• Regulatory and legal frameworks that cannot keep pace within innovation, adoption and use.
  • Consumer concerns about security and privacy.
  • Ethical questions that inevitably arise in the adoption and use of new technologies, especially regarding the role of commercialism and monetization.
  • Interoperability issues and fragmented systems –both technical (software, platforms etc.) and ‘system structure’ (e.g. disparate providers, payors and regulators of healthcare).
  • Competing motivations and misalignments – payor, provider and patient (what are the priorities and how can they be agreed upon).
  • Equity issues that can especially arise from swift digital implementations – e.g. digital literacy issues, digital access issues (‘digital divide’) and the impact on vulnerable groups (e.g. seniors – the ‘grey divide’).
  • Usability issues for patients and providers alike.

Risk exposures

There are a multiplicity of activities, entities and thus corresponding exposures and harms that can arise in digital health contexts:

  1. Providers using, developing or implementing digital health technologies to facilitate patient interactions (diagnosis, treatment, monitoring and management).
  2. Digital health platform hosts, developers and designers (software, applications, hardware), especially those that facilitate or provide patient diagnosis treatment, monitoring and management.
  3. Product manufacturers, distributors, developing digital health technologies (both regulated and unregulated).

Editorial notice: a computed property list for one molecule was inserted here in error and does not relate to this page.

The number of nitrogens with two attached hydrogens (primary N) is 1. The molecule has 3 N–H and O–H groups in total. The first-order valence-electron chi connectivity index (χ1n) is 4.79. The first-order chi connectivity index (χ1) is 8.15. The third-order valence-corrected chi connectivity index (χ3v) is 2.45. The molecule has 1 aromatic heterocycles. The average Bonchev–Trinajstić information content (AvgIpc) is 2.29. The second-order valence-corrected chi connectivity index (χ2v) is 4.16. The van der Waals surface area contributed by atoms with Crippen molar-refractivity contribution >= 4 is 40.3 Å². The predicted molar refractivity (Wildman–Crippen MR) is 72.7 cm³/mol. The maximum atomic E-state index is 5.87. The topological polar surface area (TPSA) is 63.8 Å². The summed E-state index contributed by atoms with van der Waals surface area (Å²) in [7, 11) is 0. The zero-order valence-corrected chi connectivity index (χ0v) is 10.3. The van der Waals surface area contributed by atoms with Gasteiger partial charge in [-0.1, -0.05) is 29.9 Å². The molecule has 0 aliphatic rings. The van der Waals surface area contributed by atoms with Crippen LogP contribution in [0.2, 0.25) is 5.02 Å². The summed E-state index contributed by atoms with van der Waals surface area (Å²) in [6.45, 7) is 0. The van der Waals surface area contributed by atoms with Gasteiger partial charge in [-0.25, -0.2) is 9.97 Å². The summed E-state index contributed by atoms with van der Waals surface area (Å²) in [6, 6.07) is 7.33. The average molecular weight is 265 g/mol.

Digital health exposures therefore require coverage for

Bodily injury and economic loss
Bodily injury and economic loss
Regulated and unregulated products
Regulated and unregulated products
Products and services often provided in cooperation with or at the direction of medical professionals
Products and services often provided in cooperation with or at the direction of medical professionals

Digital health insurance considerations

In any emerging and rapidly growing field it is important to remain attentive to shifting liability and insurance conditions.

In any emerging and rapidly growing field it is important to remain attentive to shifting liability and insurance conditions.”

Kirsten Beasley
Willis Towers Watson

Digital health advancements are catalyzing deployment of novel delivery and operational models that may in turn produce unforeseen perils and new flows of liability.

Digital health exposures can arise through the provision of technological products and services to patients, providers, payors and a variety of other stakeholders, both within and outside of clinical settings.

There are an extremely wide variety of digital health products and services that are increasingly being utilized in new settings and in new ways.

In such a rapidly evolving field with limited regulatory guidance and little to no legal precedent, how can risk managers and insurance professionals determine what type of insurance coverage they need?

Download our whitepaper: The Future of Digital Health to find out more.

In this whitepaper we also cover how regional insurance markets are responding to these emerging risks.

Authors

Head of Healthcare Broking, North America

Clinical and Enterprise Risk Management Leader

Source

1 Pagliari C, Sloan D, Gregor P, Sullivan F, Detmer D, Kahan JP, et al. What Is eHealth (4): A Scoping Exercise to Map the Field. J Med Internet Res. 2005;7(1):e9.

https://rke.abertay.ac.uk/en/publications/what-is-ehealth-4-a-scoping-exercise-to-map-the-field